Expert Reviews

2022 Volkswagen Golf GTI and Golf R First Drive Review

Canadians historically have shown a great love for the Volkswagen Golf, Golf Wagon, GTI, and Golf R. Apparently we embrace efficiency, functionality, refinement, and engaging dynamics. However, with the launch of the new eighth or “Mk8” generation, the standard Golf TSI hatch and wagon are off the menu in North America. The new Taos compact crossover will be covering those bases.

Yet V-Dub enthusiasts can rejoice. The delectable GTI and all-wheel-drive Golf R return in Mk8 form, and dang if we Canucks don’t embrace these little tinder boxes with open parkas. In fact, Canada is the number-four market in the world for the Golf R – not per capita but actual raw volume. And the GTI to Golf R mix here is about an even 50/50 split.

Refreshed, yet Instantly Recognizable

The term icon gets bandied about too much in this biz, but if any car deserves that handle it’s the VW GTI. The original hot-hatch has had many worthy opponents over the years but has never been dislodged from its perch as being the most well-rounded and well-respected. Nearly unassailable in its broad gamut of capabilities, the outgoing Mk7 GTI is going to be a mighty hard act to follow. Does VW up the game with the Mk8?

The Mk8 GTI is immediately identifiable – Volkswagen ain’t gonna mess with that – but the new skin looks sleeker and more modern, sporting slimmer front headlights and a gaping lower grille with cool X-shaped LED fog lamps peeking out through the mesh. There are five new colours, and these testers were dipped in classy Kings Red Metallic and a striking Pomelo Yellow Metallic that had heads spinning wherever we went.

Hop inside and the GTI’s front seats (in leather or fabulous plaid fabric) hug with the expected comforting embrace of VW’s best. The steering wheel is equally pleasing in its placement and contouring, although the cabin has fallen victim to the touch-panel trend with nary a volume knob, analogue gauge or manual HVAC control in sight. Four haptic buttons below the 8.25-inch touchscreen will call up basic menus, but even they require a determined shove and don’t always respond. The HVAC screen is well laid out, but again, trying to make adjustments on the move requires William Tell accuracy with the digits. Knobs, physical buttons, and big rotary controllers are better, but so is home milk delivery and vinyl (records, that is, not seats). Whatever. Something to get used to, and that said, the graphics are cool and configurable, and the Digital Cockpit Pro gauge cluster is pin-sharp.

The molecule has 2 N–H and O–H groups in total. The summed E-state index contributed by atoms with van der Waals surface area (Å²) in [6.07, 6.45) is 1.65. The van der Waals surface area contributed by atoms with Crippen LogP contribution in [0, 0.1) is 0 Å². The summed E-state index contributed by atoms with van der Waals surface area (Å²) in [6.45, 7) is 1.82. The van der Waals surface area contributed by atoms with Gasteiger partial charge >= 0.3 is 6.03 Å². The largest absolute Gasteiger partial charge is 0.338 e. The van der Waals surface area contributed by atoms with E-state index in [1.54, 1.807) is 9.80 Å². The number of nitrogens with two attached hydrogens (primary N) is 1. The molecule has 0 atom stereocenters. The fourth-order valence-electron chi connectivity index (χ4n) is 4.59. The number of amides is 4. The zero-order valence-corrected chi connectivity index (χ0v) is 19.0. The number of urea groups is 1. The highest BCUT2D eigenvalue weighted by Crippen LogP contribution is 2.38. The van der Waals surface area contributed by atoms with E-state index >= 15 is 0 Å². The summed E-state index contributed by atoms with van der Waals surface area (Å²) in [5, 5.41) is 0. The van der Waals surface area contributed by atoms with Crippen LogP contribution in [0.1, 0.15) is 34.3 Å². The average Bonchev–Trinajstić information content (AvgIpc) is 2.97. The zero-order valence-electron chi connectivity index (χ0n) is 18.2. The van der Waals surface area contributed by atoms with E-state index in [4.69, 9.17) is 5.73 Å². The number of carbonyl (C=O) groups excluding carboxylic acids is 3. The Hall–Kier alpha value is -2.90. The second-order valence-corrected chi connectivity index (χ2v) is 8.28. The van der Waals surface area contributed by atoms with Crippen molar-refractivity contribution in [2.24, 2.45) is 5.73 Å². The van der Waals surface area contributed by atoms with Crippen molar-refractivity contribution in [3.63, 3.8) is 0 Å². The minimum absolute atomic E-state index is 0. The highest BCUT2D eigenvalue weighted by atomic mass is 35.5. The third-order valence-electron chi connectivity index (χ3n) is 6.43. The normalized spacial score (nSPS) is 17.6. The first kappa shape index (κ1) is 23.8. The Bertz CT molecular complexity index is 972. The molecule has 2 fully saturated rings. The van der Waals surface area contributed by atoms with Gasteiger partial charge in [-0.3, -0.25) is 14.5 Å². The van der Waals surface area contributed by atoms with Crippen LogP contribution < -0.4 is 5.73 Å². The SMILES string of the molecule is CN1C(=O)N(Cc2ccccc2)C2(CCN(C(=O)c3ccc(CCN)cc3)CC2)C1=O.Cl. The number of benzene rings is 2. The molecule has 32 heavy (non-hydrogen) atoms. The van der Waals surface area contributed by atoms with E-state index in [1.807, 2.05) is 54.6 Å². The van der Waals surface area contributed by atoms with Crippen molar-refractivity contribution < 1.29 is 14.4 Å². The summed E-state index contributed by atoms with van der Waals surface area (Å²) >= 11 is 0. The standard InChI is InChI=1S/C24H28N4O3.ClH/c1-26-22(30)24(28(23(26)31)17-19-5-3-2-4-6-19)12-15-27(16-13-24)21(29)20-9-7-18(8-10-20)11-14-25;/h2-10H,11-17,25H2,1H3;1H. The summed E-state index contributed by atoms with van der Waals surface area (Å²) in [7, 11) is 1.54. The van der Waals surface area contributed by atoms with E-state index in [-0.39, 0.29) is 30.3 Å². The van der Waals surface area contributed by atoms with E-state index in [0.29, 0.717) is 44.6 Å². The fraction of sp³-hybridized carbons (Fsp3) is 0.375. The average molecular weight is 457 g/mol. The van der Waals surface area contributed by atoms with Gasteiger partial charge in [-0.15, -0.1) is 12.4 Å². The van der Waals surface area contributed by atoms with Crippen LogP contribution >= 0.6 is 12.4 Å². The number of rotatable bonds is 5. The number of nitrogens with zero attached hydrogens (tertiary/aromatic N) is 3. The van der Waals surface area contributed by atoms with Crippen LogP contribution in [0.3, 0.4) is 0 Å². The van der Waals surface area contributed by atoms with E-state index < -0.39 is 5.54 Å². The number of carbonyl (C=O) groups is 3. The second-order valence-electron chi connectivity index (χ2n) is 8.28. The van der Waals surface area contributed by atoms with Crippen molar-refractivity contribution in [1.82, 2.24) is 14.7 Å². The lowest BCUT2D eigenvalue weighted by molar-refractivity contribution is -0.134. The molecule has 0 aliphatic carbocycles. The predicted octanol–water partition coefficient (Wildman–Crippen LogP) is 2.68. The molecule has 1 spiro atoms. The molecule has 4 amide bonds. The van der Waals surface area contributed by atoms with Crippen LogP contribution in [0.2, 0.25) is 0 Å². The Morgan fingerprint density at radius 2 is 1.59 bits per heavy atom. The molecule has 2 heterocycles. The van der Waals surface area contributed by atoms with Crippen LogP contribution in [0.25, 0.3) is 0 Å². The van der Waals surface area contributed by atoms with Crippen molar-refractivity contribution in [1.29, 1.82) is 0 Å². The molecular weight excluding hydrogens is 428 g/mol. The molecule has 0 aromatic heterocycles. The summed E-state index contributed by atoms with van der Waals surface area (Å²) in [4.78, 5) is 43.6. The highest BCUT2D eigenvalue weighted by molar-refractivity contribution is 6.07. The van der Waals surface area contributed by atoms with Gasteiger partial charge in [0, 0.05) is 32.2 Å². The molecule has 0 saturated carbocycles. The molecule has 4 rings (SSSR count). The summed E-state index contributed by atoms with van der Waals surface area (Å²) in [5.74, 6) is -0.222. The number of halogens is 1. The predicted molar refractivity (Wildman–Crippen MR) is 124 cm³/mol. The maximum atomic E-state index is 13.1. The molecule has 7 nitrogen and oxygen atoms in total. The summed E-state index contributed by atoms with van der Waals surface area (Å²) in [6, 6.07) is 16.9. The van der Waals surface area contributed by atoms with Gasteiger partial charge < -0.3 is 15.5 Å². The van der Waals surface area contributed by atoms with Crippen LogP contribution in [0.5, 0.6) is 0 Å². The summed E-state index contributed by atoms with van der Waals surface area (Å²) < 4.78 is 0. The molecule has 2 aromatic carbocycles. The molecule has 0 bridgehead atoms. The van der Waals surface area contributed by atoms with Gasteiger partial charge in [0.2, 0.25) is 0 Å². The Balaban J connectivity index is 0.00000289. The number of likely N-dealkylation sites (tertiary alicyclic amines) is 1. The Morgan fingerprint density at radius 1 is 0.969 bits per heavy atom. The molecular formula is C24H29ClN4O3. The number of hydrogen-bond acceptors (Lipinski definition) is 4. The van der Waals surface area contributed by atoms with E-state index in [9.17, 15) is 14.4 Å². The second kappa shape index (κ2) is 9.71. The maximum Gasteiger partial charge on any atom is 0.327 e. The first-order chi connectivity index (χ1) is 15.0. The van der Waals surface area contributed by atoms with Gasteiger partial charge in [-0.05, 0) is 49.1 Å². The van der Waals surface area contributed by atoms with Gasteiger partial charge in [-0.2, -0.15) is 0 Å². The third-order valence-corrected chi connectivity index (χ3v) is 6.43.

Optimized for Performance

The GTI’s MQB platform gets a stiffer and lighter aluminum front subframe. The front and rear springs are five per cent and fifteen per cent stiffer respectively – a strategy to reduce understeer. Standard is the clever electronically controlled limited-slip differential and brake-based torque-vectoring. A first for the GTI is an available 19-inch wheel upgrade with summer performance tires. These top trim Performance testers were fitted with the latter (18s standard) along with adaptive damping.

For 2022 the GTI’s venerable EA888 2.0L turbocharged four-cylinder gets nudged from 228 to 241 horses and torque from 258 to 273 lb-ft. Power is routed to the front wheels through either a six-speed manual transmission or seven-speed dual-clutch DSG auto. A new vehicle dynamics system orchestrates the whole kit-and-kaboodle, integrating parameters of the engine, suspension, and drivetrain to optimize performance.

Harmonious and Joyful on the Road

Out on the road the Mk8 GTI shows the chassis magic that defines this hot hatch. In comfort mode the suspension sops up most of the bad stuff with ease – even on the 19-inch wheels – and the feelsome steering guides the car with accuracy and fluidity.

Select sport mode and the GTI becomes more alert and buttoned down, and yes, I did manage to squeeze in a bit of meaningful hooning in order to explore some limits. Understeer is very well managed thanks to an impressively neutral chassis setup that will happily rotate mid-corner with some grin-inducing lift-off oversteer. (Thank you Mr. Roundabout.) But the star of the show is the electronically controlled limited-slip differential that pulls the GTI’s fetching snout out of corners with uncanny zeal. The Mk8 GTI is a dynamically harmonious hunk of driving joy that if let off its leash would set a blistering pace down your favourite B-road.

The upgraded 2.0L pulling fiercely once above 3500 rpm, although initial throttle response seems a little soft – it doesn’t show quite the eagerness of the Mk7.

The six-speed manual transmission is a good one with slick, positive throws and a well-weighted clutch with easy take-up. It’s a great way to enhance the driver/car connection, but if you’re going for outright numbers, the slick-shifting seven-speed DSG dual-clutch will set a faster pace. Sadly, the puny plastic shift paddles feel just a tad too low-rent here.